Neuromuscular Adaptations to Isoload versus Isokinetic Eccentric Resistance Training

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Abstract

Purpose

The purpose of this study was to compare neuromuscular adaptations induced by work-matched isoload (IL) versus isokinetic (IK) eccentric resistance training.

Methods

A total of 31 healthy subjects completed a 9-wk IL (n = 11) or IK (n = 10) training program for the knee extensors or did not train (control group; n = 10). The IL and IK programs consisted of 20 training sessions, which entailed three to five sets of eight repetitions in the respective modalities. The amount of work and the mean angular velocity were strictly matched between IL and IK conditions. Neuromuscular tests were performed before and after training and consisted of the assessment of quadriceps muscle strength, muscle architecture (vastus lateralis), EMG activity, and antagonist coactivation.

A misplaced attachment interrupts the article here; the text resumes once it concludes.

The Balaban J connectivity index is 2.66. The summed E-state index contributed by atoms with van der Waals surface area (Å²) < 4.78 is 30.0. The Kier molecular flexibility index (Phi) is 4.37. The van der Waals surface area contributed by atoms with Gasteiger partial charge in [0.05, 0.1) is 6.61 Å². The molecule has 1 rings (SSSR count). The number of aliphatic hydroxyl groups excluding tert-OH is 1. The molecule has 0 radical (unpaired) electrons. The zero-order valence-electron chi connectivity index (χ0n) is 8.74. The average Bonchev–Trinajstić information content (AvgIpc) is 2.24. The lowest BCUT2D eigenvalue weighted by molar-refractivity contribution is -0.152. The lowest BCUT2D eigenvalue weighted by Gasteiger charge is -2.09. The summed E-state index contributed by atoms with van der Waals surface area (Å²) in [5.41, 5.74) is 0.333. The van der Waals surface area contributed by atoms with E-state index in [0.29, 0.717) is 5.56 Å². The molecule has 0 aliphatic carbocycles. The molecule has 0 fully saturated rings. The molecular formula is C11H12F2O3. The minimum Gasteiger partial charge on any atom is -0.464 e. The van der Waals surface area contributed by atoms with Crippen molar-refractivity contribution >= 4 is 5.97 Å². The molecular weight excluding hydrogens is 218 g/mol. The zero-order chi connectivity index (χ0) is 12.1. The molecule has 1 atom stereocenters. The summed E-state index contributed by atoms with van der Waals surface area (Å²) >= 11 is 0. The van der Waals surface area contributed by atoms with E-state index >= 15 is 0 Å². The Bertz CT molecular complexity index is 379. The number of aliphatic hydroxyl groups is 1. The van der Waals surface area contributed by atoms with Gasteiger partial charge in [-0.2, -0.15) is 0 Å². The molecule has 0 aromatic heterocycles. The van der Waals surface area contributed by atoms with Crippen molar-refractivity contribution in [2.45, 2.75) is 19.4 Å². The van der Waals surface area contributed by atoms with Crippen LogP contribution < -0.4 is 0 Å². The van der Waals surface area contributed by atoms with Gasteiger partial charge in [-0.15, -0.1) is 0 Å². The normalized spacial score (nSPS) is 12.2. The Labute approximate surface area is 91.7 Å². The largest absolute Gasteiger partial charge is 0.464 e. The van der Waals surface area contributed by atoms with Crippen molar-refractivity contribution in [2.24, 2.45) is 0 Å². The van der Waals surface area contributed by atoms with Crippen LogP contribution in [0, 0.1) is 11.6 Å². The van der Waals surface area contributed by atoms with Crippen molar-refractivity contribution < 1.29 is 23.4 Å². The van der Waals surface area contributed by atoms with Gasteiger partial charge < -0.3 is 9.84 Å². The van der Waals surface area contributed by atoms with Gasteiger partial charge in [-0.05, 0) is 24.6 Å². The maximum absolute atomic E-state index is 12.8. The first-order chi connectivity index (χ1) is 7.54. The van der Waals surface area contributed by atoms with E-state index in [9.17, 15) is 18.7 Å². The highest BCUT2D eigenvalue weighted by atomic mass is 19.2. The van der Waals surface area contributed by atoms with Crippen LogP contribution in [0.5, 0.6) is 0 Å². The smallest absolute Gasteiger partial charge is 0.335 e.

Results

IL, but not IK, eccentric resistance training enhanced eccentric strength at short muscle length (+20%), high-velocity eccentric strength (+15%), muscle thickness (+10%), and fascicle angle measured at rest (+11%; P < 0.05). Agonist EMG activity increased almost similarly for the two modalities, whereas antagonist coactivation was unaffected by training.

Conclusions

IL proved to be more effective than IK training for improving quadriceps muscle strength and structure. It is conjectured that the rapid acceleration of the load in the early phase of IL eccentric movements (i.e., at short muscle lengths), which results in greater torque and angular velocities compared with IK actions, is the main determinant of strength and neuromuscular adaptations to eccentric training. These findings have important consequences for the optimization of IL and IK eccentric exercise for resistance training and rehabilitation purposes.

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